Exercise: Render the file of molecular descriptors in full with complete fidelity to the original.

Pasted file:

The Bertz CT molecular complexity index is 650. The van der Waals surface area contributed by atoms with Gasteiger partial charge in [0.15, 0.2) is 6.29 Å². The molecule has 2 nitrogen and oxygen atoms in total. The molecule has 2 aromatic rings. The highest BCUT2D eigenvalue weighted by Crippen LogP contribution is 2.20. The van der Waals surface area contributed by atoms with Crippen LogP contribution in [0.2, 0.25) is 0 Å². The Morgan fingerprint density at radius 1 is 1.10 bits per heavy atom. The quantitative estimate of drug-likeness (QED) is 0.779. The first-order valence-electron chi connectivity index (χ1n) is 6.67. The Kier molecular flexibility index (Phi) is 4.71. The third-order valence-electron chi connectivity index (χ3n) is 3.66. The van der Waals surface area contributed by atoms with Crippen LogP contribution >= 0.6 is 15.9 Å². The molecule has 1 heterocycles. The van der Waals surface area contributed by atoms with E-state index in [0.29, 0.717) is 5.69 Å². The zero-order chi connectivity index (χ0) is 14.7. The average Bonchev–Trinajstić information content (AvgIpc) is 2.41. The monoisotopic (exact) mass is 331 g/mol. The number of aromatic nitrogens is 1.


The Bertz CT molecular complexity index is 650. The van der Waals surface area contributed by atoms with Gasteiger partial charge in [0.15, 0.2) is 6.29 Å². The molecule has 2 nitrogen and oxygen atoms in total. The molecule has 2 aromatic rings. The highest BCUT2D eigenvalue weighted by Crippen LogP contribution is 2.20. The van der Waals surface area contributed by atoms with Crippen LogP contribution in [0.2, 0.25) is 0 Å². The Morgan fingerprint density at radius 1 is 1.10 bits per heavy atom. The quantitative estimate of drug-likeness (QED) is 0.779. The first-order valence-electron chi connectivity index (χ1n) is 6.67. The Kier molecular flexibility index (Phi) is 4.71. The third-order valence-electron chi connectivity index (χ3n) is 3.66. The van der Waals surface area contributed by atoms with Crippen LogP contribution >= 0.6 is 15.9 Å². The molecule has 1 heterocycles. The van der Waals surface area contributed by atoms with E-state index in [0.29, 0.717) is 5.69 Å². The zero-order chi connectivity index (χ0) is 14.7. The average Bonchev–Trinajstić information content (AvgIpc) is 2.41. The monoisotopic (exact) mass is 331 g/mol. The number of aromatic nitrogens is 1.